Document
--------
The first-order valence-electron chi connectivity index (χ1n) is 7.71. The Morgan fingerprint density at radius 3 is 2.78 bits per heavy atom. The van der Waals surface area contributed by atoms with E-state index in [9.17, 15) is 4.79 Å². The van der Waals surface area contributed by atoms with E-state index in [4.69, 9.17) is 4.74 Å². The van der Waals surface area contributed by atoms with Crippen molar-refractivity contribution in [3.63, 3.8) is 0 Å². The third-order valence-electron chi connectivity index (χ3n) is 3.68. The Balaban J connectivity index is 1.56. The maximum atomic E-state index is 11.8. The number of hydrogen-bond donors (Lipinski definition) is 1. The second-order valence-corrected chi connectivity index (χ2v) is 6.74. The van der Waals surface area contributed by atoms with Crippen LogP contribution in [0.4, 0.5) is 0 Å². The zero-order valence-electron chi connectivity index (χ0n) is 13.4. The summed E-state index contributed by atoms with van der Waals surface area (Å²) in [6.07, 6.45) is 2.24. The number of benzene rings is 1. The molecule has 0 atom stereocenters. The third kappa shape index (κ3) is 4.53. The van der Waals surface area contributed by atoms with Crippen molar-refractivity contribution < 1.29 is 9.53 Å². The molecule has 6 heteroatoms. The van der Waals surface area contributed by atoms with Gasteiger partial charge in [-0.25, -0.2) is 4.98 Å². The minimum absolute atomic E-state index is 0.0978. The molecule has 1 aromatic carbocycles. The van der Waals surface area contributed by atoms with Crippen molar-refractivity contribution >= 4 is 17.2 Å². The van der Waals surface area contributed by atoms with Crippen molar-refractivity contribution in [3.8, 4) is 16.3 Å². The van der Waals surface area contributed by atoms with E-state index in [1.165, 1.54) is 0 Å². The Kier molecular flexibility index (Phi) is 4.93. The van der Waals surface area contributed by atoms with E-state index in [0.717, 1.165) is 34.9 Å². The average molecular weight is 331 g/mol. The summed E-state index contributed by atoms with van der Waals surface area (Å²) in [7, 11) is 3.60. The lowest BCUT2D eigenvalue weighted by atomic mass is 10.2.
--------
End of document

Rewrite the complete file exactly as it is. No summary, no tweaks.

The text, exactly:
The first-order valence-electron chi connectivity index (χ1n) is 7.71. The Morgan fingerprint density at radius 3 is 2.78 bits per heavy atom. The van der Waals surface area contributed by atoms with E-state index in [9.17, 15) is 4.79 Å². The van der Waals surface area contributed by atoms with E-state index in [4.69, 9.17) is 4.74 Å². The van der Waals surface area contributed by atoms with Crippen molar-refractivity contribution in [3.63, 3.8) is 0 Å². The third-order valence-electron chi connectivity index (χ3n) is 3.68. The Balaban J connectivity index is 1.56. The maximum atomic E-state index is 11.8. The number of hydrogen-bond donors (Lipinski definition) is 1. The second-order valence-corrected chi connectivity index (χ2v) is 6.74. The van der Waals surface area contributed by atoms with Crippen LogP contribution in [0.4, 0.5) is 0 Å². The zero-order valence-electron chi connectivity index (χ0n) is 13.4. The summed E-state index contributed by atoms with van der Waals surface area (Å²) in [6.07, 6.45) is 2.24. The number of benzene rings is 1. The molecule has 0 atom stereocenters. The third kappa shape index (κ3) is 4.53. The van der Waals surface area contributed by atoms with Crippen molar-refractivity contribution < 1.29 is 9.53 Å². The molecule has 6 heteroatoms. The van der Waals surface area contributed by atoms with Gasteiger partial charge in [-0.25, -0.2) is 4.98 Å². The minimum absolute atomic E-state index is 0.0978. The molecule has 1 aromatic carbocycles. The van der Waals surface area contributed by atoms with Crippen molar-refractivity contribution >= 4 is 17.2 Å². The van der Waals surface area contributed by atoms with Crippen molar-refractivity contribution in [3.8, 4) is 16.3 Å². The van der Waals surface area contributed by atoms with E-state index in [1.165, 1.54) is 0 Å². The Kier molecular flexibility index (Phi) is 4.93. The van der Waals surface area contributed by atoms with E-state index in [0.717, 1.165) is 34.9 Å². The average molecular weight is 331 g/mol. The summed E-state index contributed by atoms with van der Waals surface area (Å²) in [7, 11) is 3.60. The lowest BCUT2D eigenvalue weighted by atomic mass is 10.2.